Life on the inside: 10 homeschool lunch ideas

Homeschooling is now de rigueur around the world, and one thing that goes along with the lessons and PE sessions is lunchtime.

You might have sent the children off with a packed lunch in the past, or relied on school meals, but now it is down to you to make sure they are getting something healthy and filling. And that can be hard, especially when you’re relying on a lockdown larder.

The temptation to reach for yet another sandwich and a packet of crisps will be strong. But here are some alternatives to consider.

1. Roasted vegetable soups

Not just the preserve of winter menus, soups made with roasted veg are really wholesome and a doddle to prepare.

The main thing to start with is vegetables – you may well have some left aside from the Sunday roast dinner, or even be growing your own. Chop up the veg you wish to use and roast in the oven with garlic and some dried herbs.

Once roasted, add to a pan with stock and seasoning and blend until smooth.

2. Baguettes

Make sandwiches extra special by baking your own bread. Baguettes look tricky but are actually simple to make.

One method is to add 5g yeast to 250ml water and let it dissolve. Then add 320g flour, a teaspoon of salt and leave the dough to prove in a bowl for one-and-a-half hours. Shape them into baguette shapes and then bake at 240 degrees for 25 mins. You need to put half a cup of water into a tray at the bottom of the oven before you bake them to ensure a good crust.

3. Freezer stir-fry

A stir-fry is a sure-fire way to get loads of vitamins into your children after a hard morning’s work. Using frozen veg is simple and means you can make this whenever you feel the urge.

Include broccoli, which is packed with vitamin A, and fry off with five spice for some zing. Add in sweetcorn or peas (freezer staples) and for protein, throw in some prawns or quorn, plus any additional veg you have going limp in the fringe.

4. Homemade hummus

Tins of chickpeas going dusty on the shelf? It’s time to make your own hummus.

You’ll also need tahini, lemon juice, garlic and olive oil (cumin is a nice addition if you have some). Throw it all in a food processor, whizz it up until smooth, and simply add more of each ingredient until it tastes about right.

5. Make a sharing platter

If you’re sick of lunch for one then it’s time to share. Chop up cucumber, carrot and peppers into sticks and chunks, along with cheese and cold meats, just like you’re preparing nibbles for a dinner party. You could even put some of that homemade hummus in the centre.

Sharing is a lovely way to come together during the day at a time when everyone’s struggling with the “new normal”.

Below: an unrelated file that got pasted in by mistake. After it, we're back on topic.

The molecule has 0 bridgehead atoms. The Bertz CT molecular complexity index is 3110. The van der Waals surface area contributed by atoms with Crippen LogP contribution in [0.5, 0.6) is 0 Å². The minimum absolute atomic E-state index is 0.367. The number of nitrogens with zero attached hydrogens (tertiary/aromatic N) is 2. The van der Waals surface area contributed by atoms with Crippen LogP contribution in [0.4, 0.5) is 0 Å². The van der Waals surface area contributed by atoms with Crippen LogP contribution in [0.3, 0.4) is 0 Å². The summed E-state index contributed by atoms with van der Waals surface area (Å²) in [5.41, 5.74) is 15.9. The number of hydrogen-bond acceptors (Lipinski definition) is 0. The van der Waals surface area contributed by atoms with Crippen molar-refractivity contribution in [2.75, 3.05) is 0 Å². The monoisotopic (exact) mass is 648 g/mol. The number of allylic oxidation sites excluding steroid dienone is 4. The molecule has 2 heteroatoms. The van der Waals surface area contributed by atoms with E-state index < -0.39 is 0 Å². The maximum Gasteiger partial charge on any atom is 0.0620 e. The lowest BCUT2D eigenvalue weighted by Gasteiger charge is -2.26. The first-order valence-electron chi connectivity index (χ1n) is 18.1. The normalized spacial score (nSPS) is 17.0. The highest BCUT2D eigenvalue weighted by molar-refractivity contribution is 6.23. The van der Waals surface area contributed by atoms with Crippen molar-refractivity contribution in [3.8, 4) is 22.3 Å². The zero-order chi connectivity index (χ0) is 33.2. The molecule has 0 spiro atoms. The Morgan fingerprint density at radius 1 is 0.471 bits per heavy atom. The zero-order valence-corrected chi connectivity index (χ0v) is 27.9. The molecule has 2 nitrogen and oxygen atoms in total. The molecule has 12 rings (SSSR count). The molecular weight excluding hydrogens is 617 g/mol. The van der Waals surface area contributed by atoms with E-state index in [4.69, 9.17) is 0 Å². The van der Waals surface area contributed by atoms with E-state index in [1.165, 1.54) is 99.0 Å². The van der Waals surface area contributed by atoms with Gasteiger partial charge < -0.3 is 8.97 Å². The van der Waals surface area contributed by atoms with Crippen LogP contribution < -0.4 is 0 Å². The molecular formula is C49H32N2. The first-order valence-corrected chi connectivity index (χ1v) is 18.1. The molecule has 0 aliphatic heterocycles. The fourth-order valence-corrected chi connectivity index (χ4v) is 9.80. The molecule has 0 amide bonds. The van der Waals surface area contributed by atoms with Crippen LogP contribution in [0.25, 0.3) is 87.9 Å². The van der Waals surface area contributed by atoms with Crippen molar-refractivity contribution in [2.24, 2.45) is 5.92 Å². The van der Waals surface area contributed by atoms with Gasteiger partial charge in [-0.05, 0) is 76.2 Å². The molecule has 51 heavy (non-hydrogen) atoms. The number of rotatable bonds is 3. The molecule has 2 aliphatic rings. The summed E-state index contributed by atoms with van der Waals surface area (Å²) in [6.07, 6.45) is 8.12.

6. Try a fakeaway

Missing your regular takeaway? Try mocking up your favourite dish at home. Stick chicken burgers in brioche buns to replicate a McChicken sandwich and add shredded iceberg lettuce, tomatoes and mayonnaise.

7. Tortilla pizza

Making pizza with the kids is great fun, and for lunch you could use tortillas as the base to keep it light, healthy and quick.

Add tomato puree or a tinned tomato sauce, and then any toppings you like. Get the kids to make a ‘face’ on the pizza with the toppings, or go with a theme if that’s been part of your learning that day. Pizza ‘planets’, anyone?

8. Cauliflower mac and cheese

If you’ve found yourselves with quite a lot of pasta lately, then this is a great way to use some up.

You can use either frozen or fresh cauliflower (plan ahead and bake some with your Sunday roast to keep aside). Add to a dish with cooked macaroni- or whatever you’ve got in the cupboard – layer up with cheese (any hard cheese, but cheddar is good) then bake in the oven until it’s bubbling and golden. Serve with peas for another portion of their five-a-day.

9. Bubble and squeak

This one’s for Mondays, when you’ve got leftovers from the Sunday roast.

Take the potatoes and any other veg and mash it with herbs (try fennel seeds or dried basil). Add some butter to make it bind. Form into patties, and fry until golden. Serve with salad or a runny fried egg.

10. Frittata

A frittata, or a baked omelette, is quick, simple and healthy.

Fry off your ingredients – any vegetable such as cooked potatoes (which is traditional) onions, peppers or tomatoes – and then add beaten eggs to the pan and let them begin cooking.

Keep checking whether the mixture is cooking from below and when half cooked, transfer to the grill to cook the ‘topside’. Top with cheddar or feta for the last minute. Divide into quarters and serve hot.